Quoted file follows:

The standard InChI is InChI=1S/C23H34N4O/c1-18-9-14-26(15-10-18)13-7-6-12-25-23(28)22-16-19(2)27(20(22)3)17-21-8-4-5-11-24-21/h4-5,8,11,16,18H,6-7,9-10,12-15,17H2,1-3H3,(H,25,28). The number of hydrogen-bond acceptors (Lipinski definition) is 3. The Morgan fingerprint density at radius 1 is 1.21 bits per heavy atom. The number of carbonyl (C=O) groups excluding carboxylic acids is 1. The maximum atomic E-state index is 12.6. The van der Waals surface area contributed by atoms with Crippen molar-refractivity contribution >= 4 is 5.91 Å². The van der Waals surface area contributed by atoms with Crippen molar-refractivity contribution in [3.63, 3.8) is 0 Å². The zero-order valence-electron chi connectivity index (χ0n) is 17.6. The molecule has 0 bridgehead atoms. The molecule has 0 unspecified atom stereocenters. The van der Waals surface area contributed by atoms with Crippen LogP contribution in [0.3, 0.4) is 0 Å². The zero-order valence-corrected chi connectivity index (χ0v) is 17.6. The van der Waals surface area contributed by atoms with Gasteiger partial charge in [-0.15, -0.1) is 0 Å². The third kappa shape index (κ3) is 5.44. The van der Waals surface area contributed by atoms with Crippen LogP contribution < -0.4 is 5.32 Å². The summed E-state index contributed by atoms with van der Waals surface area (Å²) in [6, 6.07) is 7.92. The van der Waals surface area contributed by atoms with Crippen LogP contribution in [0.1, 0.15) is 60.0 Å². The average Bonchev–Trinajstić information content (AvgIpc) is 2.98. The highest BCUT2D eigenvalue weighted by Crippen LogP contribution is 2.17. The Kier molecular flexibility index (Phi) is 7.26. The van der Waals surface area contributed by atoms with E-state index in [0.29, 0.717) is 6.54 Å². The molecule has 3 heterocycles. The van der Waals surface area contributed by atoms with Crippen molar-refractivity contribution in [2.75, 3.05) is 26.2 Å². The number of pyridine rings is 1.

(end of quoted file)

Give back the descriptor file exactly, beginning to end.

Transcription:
The standard InChI is InChI=1S/C23H34N4O/c1-18-9-14-26(15-10-18)13-7-6-12-25-23(28)22-16-19(2)27(20(22)3)17-21-8-4-5-11-24-21/h4-5,8,11,16,18H,6-7,9-10,12-15,17H2,1-3H3,(H,25,28). The number of hydrogen-bond acceptors (Lipinski definition) is 3. The Morgan fingerprint density at radius 1 is 1.21 bits per heavy atom. The number of carbonyl (C=O) groups excluding carboxylic acids is 1. The maximum atomic E-state index is 12.6. The van der Waals surface area contributed by atoms with Crippen molar-refractivity contribution >= 4 is 5.91 Å². The van der Waals surface area contributed by atoms with Crippen molar-refractivity contribution in [3.63, 3.8) is 0 Å². The zero-order valence-electron chi connectivity index (χ0n) is 17.6. The molecule has 0 bridgehead atoms. The molecule has 0 unspecified atom stereocenters. The van der Waals surface area contributed by atoms with Crippen LogP contribution in [0.3, 0.4) is 0 Å². The zero-order valence-corrected chi connectivity index (χ0v) is 17.6. The van der Waals surface area contributed by atoms with Gasteiger partial charge in [-0.15, -0.1) is 0 Å². The third kappa shape index (κ3) is 5.44. The van der Waals surface area contributed by atoms with Crippen LogP contribution < -0.4 is 5.32 Å². The summed E-state index contributed by atoms with van der Waals surface area (Å²) in [6, 6.07) is 7.92. The van der Waals surface area contributed by atoms with Crippen LogP contribution in [0.1, 0.15) is 60.0 Å². The average Bonchev–Trinajstić information content (AvgIpc) is 2.98. The highest BCUT2D eigenvalue weighted by Crippen LogP contribution is 2.17. The Kier molecular flexibility index (Phi) is 7.26. The van der Waals surface area contributed by atoms with E-state index in [0.29, 0.717) is 6.54 Å². The molecule has 3 heterocycles. The van der Waals surface area contributed by atoms with Crippen molar-refractivity contribution in [2.75, 3.05) is 26.2 Å². The number of pyridine rings is 1.